The mission of Chambersburg's community theatre is to entertain the community and to educate and encourage participation in local, live theatre. The first performance, "The Male Animal," was given by a small group in 1954. Since then, the group has gone on to perform thoughtful dramas like "Diary of Anne Frank," lively musicals like "The Sound of Music," and comedies like "A Christmas Story" along with two original productions from local playwrights.
Officially incorporated in 1960, the group was granted non-profit status in 1974. They have called just about every stage in Chambersburg, PA home at one time including Central Junior High, Faust Junior High, Wilson College, and the now-demolished Rosedale Theatre that once stood at 41 North Main Street. Today, they are the resident company at the Capitol Theatre, the location of their very first production.
The historic Capitol Theatre, located at 159 South Main Street, has been entertaining the Chambersburg community since 1927. The grand style and luxurious details of the theatre are the perfect backdrop for the touring live productions, films, and performances by the two resident companies: the Chambersburg Community Theatre and the Chambersburg Ballet Theatre. For tickets to any of the performances at the Capitol Theatre, call the Box Office at (717) 263-0202 or purchase tickets online.
The next production will be Agatha Christie's "Black Coffee," a whodunit mystery directed by Tom Amick. Performance dates are September 19-21 and 26-28. Friday and Saturday shows start at 8:00 p.m., and Sunday matinees begin at 2:00 p.m. To purchase advance tickets, visit the online ticket center.
November's performance will be based on the motion picture "Meet Me in St. Louis," and directed by Vicki Gontz. Enjoy classic songs such as Meet Me in St. Louis, Have Yourself a Merry Little Christmas, and The Trolley Song. Performances will be November 15-16 and 20-23 with evening and matinee times available.
The first way to become a part of the Chambersburg Community Theatre is by auditioning for an upcoming production. Many parts require no special training or experience so everyone is welcome. Auditions are held six to eight weeks before opening night with the next one for "Meet Me in St. Louis" on August 24 from 3:00 p.m. to 6:00 p.m. and August 25 from 6:00 p.m. to 8:30 p.m. at the Capitol Theatre.
The second way to join is to become a part of the off-stage production crew. Set designers, painters, costume artists, lighting and sound techs, and make-up artists are needed for every show. Other positions include ushers, musicians, marketers, fundraisers, and financial assistants.
Contact Berkshire Hathaway HomeServices Homesale Realty to learn more about finding homes for sale in Chambersburg, PA.
The Bel Air Arts & Entertainment District is comprised of 99 acres of land encompassing most of the downtown Bel Air, MD business district.
Widely known as a community where residents, businesses, and government agencies partner to support a vibrant artists' association, Bel Air has earned the designation as one of Maryland's 20 Arts & Entertainment Districts. Residents and visitors enjoy concerts, theatric performances, and annual events like the Bel Air Festival for the Arts, Bel Air Film Festival, Christmas parades, and its annual Fourth of July celebration.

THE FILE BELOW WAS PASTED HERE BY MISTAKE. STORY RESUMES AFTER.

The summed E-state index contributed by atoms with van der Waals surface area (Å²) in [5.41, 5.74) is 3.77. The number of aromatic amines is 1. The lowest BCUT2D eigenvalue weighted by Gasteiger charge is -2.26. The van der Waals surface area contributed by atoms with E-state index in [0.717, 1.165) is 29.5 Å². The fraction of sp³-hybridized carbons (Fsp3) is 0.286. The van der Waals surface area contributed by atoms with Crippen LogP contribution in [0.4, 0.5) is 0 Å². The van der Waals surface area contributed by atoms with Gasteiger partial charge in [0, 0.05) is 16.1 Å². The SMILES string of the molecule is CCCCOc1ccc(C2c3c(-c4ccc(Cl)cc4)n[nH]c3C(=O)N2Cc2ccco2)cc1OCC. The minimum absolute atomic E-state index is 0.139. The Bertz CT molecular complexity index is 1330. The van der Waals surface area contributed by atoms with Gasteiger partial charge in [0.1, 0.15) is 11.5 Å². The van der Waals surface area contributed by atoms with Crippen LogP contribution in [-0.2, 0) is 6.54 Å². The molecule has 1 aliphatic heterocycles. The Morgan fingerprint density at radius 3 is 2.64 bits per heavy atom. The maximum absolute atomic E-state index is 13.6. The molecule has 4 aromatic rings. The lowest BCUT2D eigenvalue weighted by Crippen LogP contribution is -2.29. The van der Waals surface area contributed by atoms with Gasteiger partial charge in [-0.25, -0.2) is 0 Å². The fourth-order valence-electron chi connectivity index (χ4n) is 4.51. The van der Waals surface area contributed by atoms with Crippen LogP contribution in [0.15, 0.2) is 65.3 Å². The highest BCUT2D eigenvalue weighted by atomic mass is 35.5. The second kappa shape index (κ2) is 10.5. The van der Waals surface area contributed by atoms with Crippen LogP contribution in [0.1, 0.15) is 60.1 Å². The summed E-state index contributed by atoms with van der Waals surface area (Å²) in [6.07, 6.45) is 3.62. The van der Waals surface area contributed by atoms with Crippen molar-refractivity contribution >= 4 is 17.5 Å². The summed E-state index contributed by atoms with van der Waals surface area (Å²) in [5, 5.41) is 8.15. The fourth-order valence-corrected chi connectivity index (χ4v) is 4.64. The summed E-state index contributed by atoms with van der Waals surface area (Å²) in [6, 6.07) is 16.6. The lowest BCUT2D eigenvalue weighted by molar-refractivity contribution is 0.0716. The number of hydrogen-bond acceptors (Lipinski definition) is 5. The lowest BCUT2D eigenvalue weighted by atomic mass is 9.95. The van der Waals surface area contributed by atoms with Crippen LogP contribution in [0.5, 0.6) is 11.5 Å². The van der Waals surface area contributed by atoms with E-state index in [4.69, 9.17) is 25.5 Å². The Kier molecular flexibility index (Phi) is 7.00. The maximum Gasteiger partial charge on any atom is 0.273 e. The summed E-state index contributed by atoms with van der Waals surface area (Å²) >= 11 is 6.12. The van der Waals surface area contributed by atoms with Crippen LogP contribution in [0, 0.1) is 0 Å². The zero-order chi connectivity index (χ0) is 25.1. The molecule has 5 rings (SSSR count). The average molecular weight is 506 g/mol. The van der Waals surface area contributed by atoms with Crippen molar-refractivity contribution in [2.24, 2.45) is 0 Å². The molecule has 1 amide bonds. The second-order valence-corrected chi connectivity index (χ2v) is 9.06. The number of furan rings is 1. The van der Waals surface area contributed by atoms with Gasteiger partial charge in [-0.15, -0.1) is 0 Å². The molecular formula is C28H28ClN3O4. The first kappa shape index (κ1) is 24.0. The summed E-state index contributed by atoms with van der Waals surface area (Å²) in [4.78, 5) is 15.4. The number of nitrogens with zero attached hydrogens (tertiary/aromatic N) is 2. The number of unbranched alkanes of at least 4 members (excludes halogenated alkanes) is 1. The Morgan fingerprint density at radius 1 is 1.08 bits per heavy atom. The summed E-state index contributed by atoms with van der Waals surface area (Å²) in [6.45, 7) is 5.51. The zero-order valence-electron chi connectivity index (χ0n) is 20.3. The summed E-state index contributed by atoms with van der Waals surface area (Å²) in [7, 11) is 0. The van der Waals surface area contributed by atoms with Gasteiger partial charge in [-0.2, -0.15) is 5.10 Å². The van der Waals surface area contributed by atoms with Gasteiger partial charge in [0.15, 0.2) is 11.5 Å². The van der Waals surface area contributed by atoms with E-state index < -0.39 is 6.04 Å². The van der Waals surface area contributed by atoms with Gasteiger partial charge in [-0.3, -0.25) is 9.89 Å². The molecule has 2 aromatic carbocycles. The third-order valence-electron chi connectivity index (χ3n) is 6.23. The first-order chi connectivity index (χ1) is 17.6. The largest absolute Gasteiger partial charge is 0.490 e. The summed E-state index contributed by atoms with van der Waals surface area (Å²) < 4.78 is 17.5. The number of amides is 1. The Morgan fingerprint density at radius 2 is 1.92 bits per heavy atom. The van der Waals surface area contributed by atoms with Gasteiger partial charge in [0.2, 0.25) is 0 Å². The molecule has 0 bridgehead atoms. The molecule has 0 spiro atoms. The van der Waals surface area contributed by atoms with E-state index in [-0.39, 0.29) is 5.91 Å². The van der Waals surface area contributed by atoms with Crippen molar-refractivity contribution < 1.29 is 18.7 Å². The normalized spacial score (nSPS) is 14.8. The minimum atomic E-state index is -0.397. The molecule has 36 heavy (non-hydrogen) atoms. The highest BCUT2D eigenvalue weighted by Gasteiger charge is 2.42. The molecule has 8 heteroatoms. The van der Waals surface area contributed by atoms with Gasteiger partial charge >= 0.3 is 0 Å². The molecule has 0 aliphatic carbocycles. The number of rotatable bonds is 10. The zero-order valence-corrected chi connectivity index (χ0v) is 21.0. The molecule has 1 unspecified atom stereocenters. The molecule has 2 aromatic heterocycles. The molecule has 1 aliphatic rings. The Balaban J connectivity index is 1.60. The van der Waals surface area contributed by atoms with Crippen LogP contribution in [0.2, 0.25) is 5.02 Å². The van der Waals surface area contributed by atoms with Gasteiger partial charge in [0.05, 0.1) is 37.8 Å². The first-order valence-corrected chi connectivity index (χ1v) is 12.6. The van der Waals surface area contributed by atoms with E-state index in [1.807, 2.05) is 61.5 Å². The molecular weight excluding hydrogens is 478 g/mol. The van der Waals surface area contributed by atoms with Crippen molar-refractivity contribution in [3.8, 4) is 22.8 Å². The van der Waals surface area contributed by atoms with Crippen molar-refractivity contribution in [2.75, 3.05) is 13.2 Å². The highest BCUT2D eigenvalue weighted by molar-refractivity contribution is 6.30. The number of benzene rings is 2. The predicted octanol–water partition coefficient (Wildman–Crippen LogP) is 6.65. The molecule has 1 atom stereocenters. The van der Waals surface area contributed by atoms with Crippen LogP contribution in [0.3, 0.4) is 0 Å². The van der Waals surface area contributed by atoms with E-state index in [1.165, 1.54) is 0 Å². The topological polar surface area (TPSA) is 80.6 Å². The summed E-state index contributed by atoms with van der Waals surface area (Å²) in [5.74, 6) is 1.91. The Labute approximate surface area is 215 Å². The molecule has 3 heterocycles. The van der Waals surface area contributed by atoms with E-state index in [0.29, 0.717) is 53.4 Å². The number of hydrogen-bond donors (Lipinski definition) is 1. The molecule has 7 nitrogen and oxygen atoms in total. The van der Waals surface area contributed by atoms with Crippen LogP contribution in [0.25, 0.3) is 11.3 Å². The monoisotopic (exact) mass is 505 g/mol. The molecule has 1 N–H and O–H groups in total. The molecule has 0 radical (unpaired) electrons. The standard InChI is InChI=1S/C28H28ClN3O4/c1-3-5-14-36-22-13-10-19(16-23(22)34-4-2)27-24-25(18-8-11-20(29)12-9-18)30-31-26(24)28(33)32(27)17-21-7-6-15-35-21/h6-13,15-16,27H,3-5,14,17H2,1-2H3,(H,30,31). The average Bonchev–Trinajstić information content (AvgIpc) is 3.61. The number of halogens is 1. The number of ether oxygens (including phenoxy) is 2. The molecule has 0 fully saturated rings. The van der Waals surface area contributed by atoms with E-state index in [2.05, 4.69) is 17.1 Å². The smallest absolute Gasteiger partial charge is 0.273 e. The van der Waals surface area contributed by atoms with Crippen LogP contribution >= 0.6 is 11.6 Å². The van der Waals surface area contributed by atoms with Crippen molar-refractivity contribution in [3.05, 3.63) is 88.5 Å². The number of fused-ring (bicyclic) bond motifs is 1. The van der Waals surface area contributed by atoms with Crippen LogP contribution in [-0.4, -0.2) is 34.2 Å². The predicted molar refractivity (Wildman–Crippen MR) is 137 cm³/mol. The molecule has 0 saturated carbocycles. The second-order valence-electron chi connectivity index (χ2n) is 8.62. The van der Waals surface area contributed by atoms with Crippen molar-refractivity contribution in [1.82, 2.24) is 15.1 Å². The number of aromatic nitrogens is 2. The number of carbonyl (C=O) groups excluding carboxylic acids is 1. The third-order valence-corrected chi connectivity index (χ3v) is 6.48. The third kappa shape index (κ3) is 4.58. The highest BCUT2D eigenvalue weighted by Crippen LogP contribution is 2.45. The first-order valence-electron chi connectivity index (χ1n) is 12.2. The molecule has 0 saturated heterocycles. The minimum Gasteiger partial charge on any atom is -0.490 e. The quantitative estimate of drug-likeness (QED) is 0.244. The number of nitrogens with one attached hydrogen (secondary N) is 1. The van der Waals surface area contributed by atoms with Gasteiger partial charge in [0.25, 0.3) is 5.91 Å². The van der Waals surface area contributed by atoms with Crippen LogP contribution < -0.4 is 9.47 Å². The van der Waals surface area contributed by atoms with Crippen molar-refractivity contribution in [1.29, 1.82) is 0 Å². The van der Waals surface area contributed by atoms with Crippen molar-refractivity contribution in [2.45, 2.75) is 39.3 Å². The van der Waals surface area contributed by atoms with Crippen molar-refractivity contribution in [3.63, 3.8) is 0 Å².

Bel Air businesses support the local arts community almost daily. Bel Air's Finance Office displays original paintings for sale from local artists. The Harford Council Chamber Gallery, located at 212 South Bond Street, features paintings for sale from local artists. Other destinations include:
Along with cultural destinations, the town of Bel Air has plenty to keep the entire family busy all year long.
Supporting local artists so they can earn a living while pursuing their dreams is important to the Bel Air community. Bel Air provides tax breaks and credits to businesses that support artists and on income that artists make from their work. The city also keeps a running list of artists seeking help to transition from an emerging district to a regional Arts & Entertainment destination.
The John Carroll High School, located at 703 Churchville Road in Bel Air, has recently expanded their Academy of Performing Arts and Dance to help the area's students develop their talents. The Bel Air High School, located at 100 Heighe Street, also has a new auditorium to host community performances.
The town of Bel Air is a close community of business owners, educators, and residents committed to making it a great place to live and work. Contact Berkshire Hathaway HomeServices Homesale Realty to find homes for sale in Bel Air, MD.
Do you love history? Then Federal Hill Baltimore is the place for you to live. Everywhere you look in this city you will find an opportunity to enjoy the history of the community, and the nation. The Cross Street Market is just one place where you can get a "taste" of this history.
The Cross Street Market doesn't look like much from the outside, but it has been offering shopping opportunities to residents of Federal Hill Baltimore since 1846, when the city's growth created the demand for a market building.
The original market was a large public hall and community gathering place. On market days, farmers would set up stalls and tents on nearby Cross Street, and soon so much traffic was coming to the farmer's market that the police had to set up towers to direct traffic.
In the 1950s, the structure and Cross Street experienced a large, devastating fire. The current Cross Street Market building was built in 1952. today, it still stands as an important shopping area for local farmers and merchants in the Federal Hill district.